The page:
Informal motivation

Anyway, we’ll first proceed informally: the equation {P(D)g = f} is equivalent to

\displaystyle P \hat{g} = \hat{f},

so formally we write

\displaystyle \hat{g} = \frac{\hat{f}}{P}, \ i.e. \ g(x) = \int_{\mathbb{R}^n} e^{2 \pi i x.t} \frac{ \hat{f}(t) }{ P(t) } dt \ (*) .

This, of course, is utter nonsense. The polynomial {P} will generally have roots, in which case we need to find a way to make sense of this. (more…)

Back to elliptic regularity. We have a constant-coefficient partial differential operator {P = \sum_{a: |a| \leq k} C_a D^a} which is elliptic, i.e. the polynomial

\displaystyle Q(\xi) = \sum_{a: |a| \leq k} C_a \xi^a

satisfies {|Q(\xi)| \geq \epsilon |\xi|^k} for {|\xi|} large. We used this last property to find a near-fundamental solution to {P}. That is, we chose {E} such that {\hat{E} = (1-\varphi) Q^{-1}}, where {\varphi} was our arbitrary cut-off function equal to one in some neighborhood of the origin. The point of all this was that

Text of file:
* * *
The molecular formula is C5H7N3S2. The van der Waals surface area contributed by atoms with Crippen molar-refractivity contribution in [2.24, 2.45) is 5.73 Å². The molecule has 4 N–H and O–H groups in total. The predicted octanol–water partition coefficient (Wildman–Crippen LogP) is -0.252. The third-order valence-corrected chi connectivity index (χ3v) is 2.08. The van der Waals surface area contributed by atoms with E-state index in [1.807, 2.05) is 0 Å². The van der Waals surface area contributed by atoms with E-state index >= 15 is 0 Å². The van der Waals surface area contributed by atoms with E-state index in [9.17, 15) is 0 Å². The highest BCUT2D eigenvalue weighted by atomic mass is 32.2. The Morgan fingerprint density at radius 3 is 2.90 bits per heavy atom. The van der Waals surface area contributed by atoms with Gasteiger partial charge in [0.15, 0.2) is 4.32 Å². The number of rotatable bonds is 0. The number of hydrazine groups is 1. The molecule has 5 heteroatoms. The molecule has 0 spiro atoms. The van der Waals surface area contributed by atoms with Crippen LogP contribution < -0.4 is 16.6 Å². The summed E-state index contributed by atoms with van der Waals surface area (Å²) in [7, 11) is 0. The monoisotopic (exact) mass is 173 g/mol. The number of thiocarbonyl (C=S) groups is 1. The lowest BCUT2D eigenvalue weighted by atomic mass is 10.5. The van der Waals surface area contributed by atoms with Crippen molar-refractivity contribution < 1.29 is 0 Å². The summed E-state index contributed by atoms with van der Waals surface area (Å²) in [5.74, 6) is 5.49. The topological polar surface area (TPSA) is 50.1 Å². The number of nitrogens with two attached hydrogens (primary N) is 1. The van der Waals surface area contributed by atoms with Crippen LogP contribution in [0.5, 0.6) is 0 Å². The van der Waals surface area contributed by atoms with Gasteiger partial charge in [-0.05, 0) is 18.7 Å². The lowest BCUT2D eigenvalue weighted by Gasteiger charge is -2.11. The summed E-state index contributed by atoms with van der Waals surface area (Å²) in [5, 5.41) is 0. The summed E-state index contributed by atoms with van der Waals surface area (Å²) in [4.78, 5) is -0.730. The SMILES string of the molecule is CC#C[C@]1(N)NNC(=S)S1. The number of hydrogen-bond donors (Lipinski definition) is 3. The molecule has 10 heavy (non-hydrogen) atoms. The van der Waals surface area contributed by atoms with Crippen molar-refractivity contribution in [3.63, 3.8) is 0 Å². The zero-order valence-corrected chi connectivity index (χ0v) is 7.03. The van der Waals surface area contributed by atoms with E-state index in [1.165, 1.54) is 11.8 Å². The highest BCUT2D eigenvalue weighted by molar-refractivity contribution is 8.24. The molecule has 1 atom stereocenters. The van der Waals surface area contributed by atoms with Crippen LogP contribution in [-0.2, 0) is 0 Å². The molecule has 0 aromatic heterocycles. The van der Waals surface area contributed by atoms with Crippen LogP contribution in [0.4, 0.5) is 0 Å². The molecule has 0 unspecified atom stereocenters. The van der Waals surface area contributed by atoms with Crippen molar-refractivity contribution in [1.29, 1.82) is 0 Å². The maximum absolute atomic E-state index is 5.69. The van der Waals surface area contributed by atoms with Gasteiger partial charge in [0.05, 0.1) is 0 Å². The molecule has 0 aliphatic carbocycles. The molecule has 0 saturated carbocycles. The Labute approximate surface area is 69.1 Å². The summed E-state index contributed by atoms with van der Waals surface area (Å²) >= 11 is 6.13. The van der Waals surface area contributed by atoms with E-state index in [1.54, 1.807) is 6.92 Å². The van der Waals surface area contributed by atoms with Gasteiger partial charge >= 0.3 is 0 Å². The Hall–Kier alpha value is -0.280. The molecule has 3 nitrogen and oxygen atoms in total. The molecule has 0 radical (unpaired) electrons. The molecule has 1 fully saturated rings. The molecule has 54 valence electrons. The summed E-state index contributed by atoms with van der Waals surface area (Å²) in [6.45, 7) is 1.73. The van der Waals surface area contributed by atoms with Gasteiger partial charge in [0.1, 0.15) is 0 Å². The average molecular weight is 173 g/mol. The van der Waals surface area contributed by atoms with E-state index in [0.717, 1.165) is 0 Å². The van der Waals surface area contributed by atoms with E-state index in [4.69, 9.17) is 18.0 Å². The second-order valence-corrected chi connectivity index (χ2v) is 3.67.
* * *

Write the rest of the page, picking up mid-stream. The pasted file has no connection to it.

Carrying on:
\displaystyle P(E) = \delta - \hat{\varphi}.

In other words, {E} is near the fundamental solution. So given that {Pf = g}, we can use {E} to “almost” obtain {f} from {g} by convolution {E \ast g}—if this were exact, we’d have the fundamental solution itself.

We now want to show that {E} isn’t all that badly behaved.

The singular locus of the parametrix

We are going to show that {\mathrm{sing} E = \{0\}}. The basic lemma we need is the following. Fix {m}. Consider a smooth function {\phi} such that, for each {a}, there is a constant {M_a} with

\displaystyle |D^a \phi(x)| \leq M_a (1+|x|)^{m-|a|};

then this is a distribution, but it is not necessarily a Schwarz function. And {\hat{\phi}} cannot be expected to be one, thus. Nevertheless:

Lemma 1 {\hat{\phi}} is regular outside the origin. (more…)